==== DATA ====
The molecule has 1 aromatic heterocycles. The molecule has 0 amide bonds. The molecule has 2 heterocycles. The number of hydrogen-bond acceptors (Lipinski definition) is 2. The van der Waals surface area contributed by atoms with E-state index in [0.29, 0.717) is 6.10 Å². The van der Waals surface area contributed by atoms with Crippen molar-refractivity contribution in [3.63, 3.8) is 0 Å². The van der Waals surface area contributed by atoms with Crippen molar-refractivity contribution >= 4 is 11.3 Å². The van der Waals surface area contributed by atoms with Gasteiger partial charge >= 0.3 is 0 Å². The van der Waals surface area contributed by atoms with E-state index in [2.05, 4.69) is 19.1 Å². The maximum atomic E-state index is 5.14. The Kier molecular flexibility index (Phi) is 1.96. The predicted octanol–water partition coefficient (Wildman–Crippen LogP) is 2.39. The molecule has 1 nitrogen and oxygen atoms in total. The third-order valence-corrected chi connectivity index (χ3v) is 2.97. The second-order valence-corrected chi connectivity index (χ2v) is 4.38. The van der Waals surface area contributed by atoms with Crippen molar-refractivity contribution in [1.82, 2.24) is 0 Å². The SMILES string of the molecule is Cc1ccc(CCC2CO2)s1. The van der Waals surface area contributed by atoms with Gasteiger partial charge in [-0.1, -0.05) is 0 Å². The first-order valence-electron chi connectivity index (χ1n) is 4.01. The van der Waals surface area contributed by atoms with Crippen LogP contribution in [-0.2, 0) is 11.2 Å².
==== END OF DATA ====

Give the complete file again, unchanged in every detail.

The molecule has 1 aromatic heterocycles. The molecule has 0 amide bonds. The molecule has 2 heterocycles. The number of hydrogen-bond acceptors (Lipinski definition) is 2. The van der Waals surface area contributed by atoms with E-state index in [0.29, 0.717) is 6.10 Å². The van der Waals surface area contributed by atoms with Crippen molar-refractivity contribution in [3.63, 3.8) is 0 Å². The van der Waals surface area contributed by atoms with Crippen molar-refractivity contribution >= 4 is 11.3 Å². The van der Waals surface area contributed by atoms with Gasteiger partial charge >= 0.3 is 0 Å². The van der Waals surface area contributed by atoms with E-state index in [2.05, 4.69) is 19.1 Å². The maximum atomic E-state index is 5.14. The Kier molecular flexibility index (Phi) is 1.96. The predicted octanol–water partition coefficient (Wildman–Crippen LogP) is 2.39. The molecule has 1 nitrogen and oxygen atoms in total. The third-order valence-corrected chi connectivity index (χ3v) is 2.97. The second-order valence-corrected chi connectivity index (χ2v) is 4.38. The van der Waals surface area contributed by atoms with Crippen molar-refractivity contribution in [1.82, 2.24) is 0 Å². The SMILES string of the molecule is Cc1ccc(CCC2CO2)s1. The van der Waals surface area contributed by atoms with Gasteiger partial charge in [-0.1, -0.05) is 0 Å². The first-order valence-electron chi connectivity index (χ1n) is 4.01. The van der Waals surface area contributed by atoms with Crippen LogP contribution in [-0.2, 0) is 11.2 Å².